Wednesday 21st January 2015
Today we have seen economic data that has pushed the GBP/EUR rate back below the key €1.30 level. Let’s take a look at why the Pound has fallen against the Euro, and which way the currency pair may move in the coming weeks.
UK Unemployment and Interest Rates
At 09:30am this morning the latest UK Unemployment figures were released, showing a drop to just less than 2 million, which is the lowest level for more than six years. However there are signals that growth in employment may be easing, as this drop is the smallest since the three months to September 2013.
Also this morning we saw the Bank of England keep interest rates on hold, as expected, but what was surprising is that all 9 members voted to keep the status quo. Martin Weale and Ian McCafferty, who since August had called for a hike in rates, seem to have changed their mind. As all 9 members voted, it now looks like interest rates won’t be going up in the UK until mid-2016, and as a result the Pound has weakened off.
ECB to conduct QE
2 European Central Bank (ECB) officials today said that they will indeed pursue a Quantitative Easing programme, to the tune of €50bn per month for the next 2 years. The actual announcement is tomorrow and is widely expected to happen, but today’s comments have caused the Euro to strengthen, and coupled with the UK news I mentioned earlier, pushed GBP/EUR rates below €1.30:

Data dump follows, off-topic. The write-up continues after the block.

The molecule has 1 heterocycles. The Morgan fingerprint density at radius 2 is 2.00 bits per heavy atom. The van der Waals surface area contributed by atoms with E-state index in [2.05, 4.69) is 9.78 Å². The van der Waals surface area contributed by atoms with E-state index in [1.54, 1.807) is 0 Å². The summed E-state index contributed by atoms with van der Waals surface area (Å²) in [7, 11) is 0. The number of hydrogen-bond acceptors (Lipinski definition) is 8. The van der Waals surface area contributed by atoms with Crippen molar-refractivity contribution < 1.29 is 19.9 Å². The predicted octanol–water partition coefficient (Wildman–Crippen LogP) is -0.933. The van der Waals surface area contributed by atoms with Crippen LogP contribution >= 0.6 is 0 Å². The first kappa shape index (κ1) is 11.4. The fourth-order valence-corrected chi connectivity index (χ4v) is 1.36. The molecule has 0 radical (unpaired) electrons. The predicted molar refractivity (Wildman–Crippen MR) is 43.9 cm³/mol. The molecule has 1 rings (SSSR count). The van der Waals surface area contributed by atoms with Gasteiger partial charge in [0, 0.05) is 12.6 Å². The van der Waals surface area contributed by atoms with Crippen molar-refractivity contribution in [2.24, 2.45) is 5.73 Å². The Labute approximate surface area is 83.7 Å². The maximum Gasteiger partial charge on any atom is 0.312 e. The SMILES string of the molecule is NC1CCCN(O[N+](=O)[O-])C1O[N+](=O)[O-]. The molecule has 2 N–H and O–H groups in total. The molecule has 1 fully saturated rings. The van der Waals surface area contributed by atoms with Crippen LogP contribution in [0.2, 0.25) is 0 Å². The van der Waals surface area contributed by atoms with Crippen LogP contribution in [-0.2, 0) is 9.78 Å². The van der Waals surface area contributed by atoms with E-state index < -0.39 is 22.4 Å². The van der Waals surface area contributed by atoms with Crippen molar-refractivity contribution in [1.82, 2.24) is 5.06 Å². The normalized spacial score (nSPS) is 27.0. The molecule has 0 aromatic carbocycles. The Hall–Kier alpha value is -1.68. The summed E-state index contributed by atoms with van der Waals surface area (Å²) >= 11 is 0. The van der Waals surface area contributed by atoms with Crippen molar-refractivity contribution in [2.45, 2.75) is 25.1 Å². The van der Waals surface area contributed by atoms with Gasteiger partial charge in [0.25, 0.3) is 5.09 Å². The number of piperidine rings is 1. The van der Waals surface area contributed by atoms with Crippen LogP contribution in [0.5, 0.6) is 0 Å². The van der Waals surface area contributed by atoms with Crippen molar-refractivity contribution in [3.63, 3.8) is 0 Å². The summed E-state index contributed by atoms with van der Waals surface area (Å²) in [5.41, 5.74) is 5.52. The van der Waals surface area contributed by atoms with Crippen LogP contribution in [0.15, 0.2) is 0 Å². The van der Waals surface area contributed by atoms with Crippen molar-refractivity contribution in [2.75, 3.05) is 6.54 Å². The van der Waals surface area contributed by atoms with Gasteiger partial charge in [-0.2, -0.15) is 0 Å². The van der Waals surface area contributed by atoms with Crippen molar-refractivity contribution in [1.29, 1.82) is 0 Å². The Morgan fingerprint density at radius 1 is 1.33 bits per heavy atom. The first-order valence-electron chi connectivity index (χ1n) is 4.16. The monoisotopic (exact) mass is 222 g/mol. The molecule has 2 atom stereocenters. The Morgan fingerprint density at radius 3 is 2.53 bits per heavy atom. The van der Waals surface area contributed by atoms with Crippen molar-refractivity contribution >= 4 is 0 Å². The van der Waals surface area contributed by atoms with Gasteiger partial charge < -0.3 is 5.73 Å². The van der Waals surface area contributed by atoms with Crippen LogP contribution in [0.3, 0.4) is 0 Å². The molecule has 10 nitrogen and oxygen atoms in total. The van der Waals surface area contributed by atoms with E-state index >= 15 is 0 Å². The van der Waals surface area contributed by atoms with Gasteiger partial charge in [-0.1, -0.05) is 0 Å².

So why has the Euro strengthened if QE is going to happen?
The market had already priced in the expectation of QE. The actual announcement however goes further than analysts had been expecting, as most thought that a 1 year programme would be announced. As today’s comments hint at a much longer QE programme, it seems that the market has taken this as a positive sign as the Euro has gained strength across the board this afternoon. It could also be the case that the expectation had been overly priced into the market and now the reality is here, there has been a correction and the 7 year GBP/EUR high seems to have been short lived.
What next for Pound/Euro?
We could see further movements tomorrow when the markets react to the actual announcement, however while in general I expect the Pound to keep outperforming the weakening Euro, I can’t see any further significant gains given most of Sterling’s recent strength was on the expectation of interest rates going up , which is now unlikely to happen soon.
So with the GBP/EUR rate at the key €1.30 level, it’s a good time for those that need to buy or sell Euros to take stock of their requirement and decide when to fix a rate.
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Labels: Best Euro exchange rates, BoE Interest Rates, currency forecast, ECB QE, Pound/Euro, UK unemployment